As individuals, as elected officials, and as a nation, we can start with the most obvious — no sympathy or allowance for any self-absorbed whiner saying having to press a gun's trigger once for each bullet it fires takes away liberty. The right to life and safety far trumps any such lunacy.
Ryan and I shall talk (almost certainly rant) about massacres here, guns and violence tomorrow, Tuesday, December 18th at 2:30 PM on Left Ahead. You can catch that live at this URL or later back there, on Left Ahead, or our iTunes page.
Fast enactment of better gun registration, licensing and of course re-instituting bans on assault weaponry is an essential component, but nothing like a panacea.
We have done this before, or rather we are still in the process of completing the transformation in such cultural areas as racism.
I'm old enough to have grown up in times and places of legal racism here.
Up here in Boston, we could and did pretend. Because public schools were nominally integrated, because in theory anyone of any race or nationality could legally buy any house or rent any apartment, we liked to say we were not like Alabama or other Deep South states. That was crap.
I heard locals in the 1960s say that Negroes (as the term was then) chose to live with their own kind. That was the reason the city was so obviously segregated in all aspects. Before the infamous busing ruling to compel school integration, neighborhood schools (bad in black ones/good or better in white) were assigned by geography, which was in reality race and for most, destiny.
We are over half way to changing that in and throughout the South.
Sure, it took laws, Presidential action, and other compulsions. What eventually changed though was American attitudes. When two factors squeezed the complacent racism, we started getting better. First, we saw that Congress, the Executive Branch, and even states would not allow overt racism. Second, folk of various races got to know each other, as schools, jobs, housing and all aspects of life opened.
I remember in the late 1970s sitting down in what had been a typical bar in Beaufort, South Carolina...definitely not a fern bar for the emerging Yuppie class. Three rural sorts, all middle-aged white men, were drinking beer. One used the N word in passing to disparage a black man he knew. Both of the other guys scolded him for it. Now that's change that lasts and goes deep.
Climbing UP the slippery slope
This is the simple road map for violence here. It is at once simple and extremely difficult.
An effective ploy of the NRA and other gun absolutists is that any restriction at all of guns or ammo is the end of our Constitutional rights under the Second Amendment. More crap, that.
They have led and pushed the nation down that very slippery slope of inaction and the of reaction to even the most sensible regulation of mass-murder weaponry. We need to crawl up that slope and back to the safe and sensible life we want. We won't come back into the sunlight of reason and compassion quickly but we have to do it.
We can grunt and ignore the mass-murder-gun types when they say this or that law would not have prevented the Sandy Hook murders. They are oblivious to both the necessary tweaks of law and the deeper cultural shift necessary. Let them stick with their literal specifics. Sadly, they are limited to such thinking and Americans must leave them behind as we're doing with racists.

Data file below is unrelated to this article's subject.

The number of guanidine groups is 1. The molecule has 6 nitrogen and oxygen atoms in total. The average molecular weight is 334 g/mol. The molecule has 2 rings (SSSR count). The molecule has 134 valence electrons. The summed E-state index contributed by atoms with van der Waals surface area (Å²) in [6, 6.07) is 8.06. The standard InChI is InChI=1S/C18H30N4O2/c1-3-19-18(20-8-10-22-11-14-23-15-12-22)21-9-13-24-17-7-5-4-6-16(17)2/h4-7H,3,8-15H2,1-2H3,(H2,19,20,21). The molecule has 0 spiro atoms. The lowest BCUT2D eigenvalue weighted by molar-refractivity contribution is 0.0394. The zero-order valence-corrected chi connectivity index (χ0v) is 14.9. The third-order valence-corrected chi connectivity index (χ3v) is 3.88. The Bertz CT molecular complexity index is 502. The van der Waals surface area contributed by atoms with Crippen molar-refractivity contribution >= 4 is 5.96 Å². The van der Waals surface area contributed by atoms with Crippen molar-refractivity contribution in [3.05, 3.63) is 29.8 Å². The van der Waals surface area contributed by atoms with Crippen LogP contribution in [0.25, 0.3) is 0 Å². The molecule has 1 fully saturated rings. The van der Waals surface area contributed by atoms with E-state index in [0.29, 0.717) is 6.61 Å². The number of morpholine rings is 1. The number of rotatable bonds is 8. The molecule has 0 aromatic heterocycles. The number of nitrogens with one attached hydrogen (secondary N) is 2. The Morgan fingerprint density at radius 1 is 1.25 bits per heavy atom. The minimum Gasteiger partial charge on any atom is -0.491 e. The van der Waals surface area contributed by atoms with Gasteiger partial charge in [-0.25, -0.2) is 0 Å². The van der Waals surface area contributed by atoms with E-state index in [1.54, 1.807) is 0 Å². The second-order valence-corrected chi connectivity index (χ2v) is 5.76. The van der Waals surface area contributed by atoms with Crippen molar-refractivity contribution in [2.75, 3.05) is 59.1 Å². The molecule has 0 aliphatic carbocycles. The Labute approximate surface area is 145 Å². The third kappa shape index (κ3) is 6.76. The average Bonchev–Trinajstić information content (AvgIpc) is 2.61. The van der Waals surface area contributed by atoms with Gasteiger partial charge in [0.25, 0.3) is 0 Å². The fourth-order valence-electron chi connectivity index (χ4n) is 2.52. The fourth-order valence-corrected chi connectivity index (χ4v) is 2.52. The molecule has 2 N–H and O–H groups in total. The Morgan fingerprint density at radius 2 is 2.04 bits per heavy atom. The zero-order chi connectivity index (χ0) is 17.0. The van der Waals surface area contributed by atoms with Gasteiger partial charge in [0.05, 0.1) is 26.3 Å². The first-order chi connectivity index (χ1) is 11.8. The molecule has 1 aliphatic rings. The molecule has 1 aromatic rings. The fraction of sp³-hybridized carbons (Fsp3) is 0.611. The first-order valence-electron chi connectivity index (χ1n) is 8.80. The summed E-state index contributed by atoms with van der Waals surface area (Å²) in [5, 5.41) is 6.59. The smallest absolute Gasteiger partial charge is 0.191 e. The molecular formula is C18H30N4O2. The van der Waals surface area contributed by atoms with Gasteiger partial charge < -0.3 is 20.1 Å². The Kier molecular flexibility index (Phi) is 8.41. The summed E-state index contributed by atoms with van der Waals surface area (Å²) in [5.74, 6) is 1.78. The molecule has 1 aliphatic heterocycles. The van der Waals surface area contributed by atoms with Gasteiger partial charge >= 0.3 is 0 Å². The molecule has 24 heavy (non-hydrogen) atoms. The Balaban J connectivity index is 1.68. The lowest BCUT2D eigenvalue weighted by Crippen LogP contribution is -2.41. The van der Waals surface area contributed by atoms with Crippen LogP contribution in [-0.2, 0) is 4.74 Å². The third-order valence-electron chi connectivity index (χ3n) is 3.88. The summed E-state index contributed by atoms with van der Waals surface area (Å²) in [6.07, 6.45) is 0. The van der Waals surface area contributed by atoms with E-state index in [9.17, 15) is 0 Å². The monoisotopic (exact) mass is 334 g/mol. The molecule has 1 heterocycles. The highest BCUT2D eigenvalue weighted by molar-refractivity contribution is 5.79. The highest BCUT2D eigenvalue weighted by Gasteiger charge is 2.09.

The toughest part won't be the laws and regulations. It will be transcending centuries of pioneer-era, wild west times, and even more modern Rambo mentality. Yes, we have definitely been a gun-centric, violent country. Many of us are self-indulgent fantasizers about weapons. We want to have the power and tools to kill many fellow Americans and in a very short time. We state with apparent sincerity that this is for self-defense, that it is our inherited freedom, and that we are the exceptions to the reckless monsters who kill tens of thousands of Americans with guns every year.
The pretense is that we understand gun safety, we keep our weapons locked and unloaded, we never use or even touch our guns unless we are hunting, target shooting, or protecting our lives from criminals. While stats show a totally different story, these fantasies are widespread in a nation with one gun in circulation for every adult and child.
No you absolutely do not need and should not own an automatic or semiautomatic rifle or handgun. No you absolutely do not need clips or magazines that hold 30 or 100 bullets. The only reason to sell or possess those outside the military and constabulary is to enable mass murder.
Say it, members of Congress. Do you favor mass murder or oppose it?
Pass reasonable laws forbidding assault weapons and magazines. That's a start.
You likely will slink away after that. That's probably the best we can hope from a gormless, gutless group of legislators.
Yet, it's a start, one that worked superbly so far for Australia from 1996 after its most recent gun massacre. Among the industrialized nations, Australia had a similar guns-equal-liberty mentality until those restrictions on the most extreme mass-murder tools. They got better. Yet no one confiscated their hunting, target, and protection rifles, shotguns and pistols. That same would happen here, if only the Prez and Congress do the minimum.
Longer term, we need to aim for a world where macho gun behavior and mentality is not popular or even accepted. When Americans ridicule those who talk cowboy or Rambo about guns, we'll be getting there.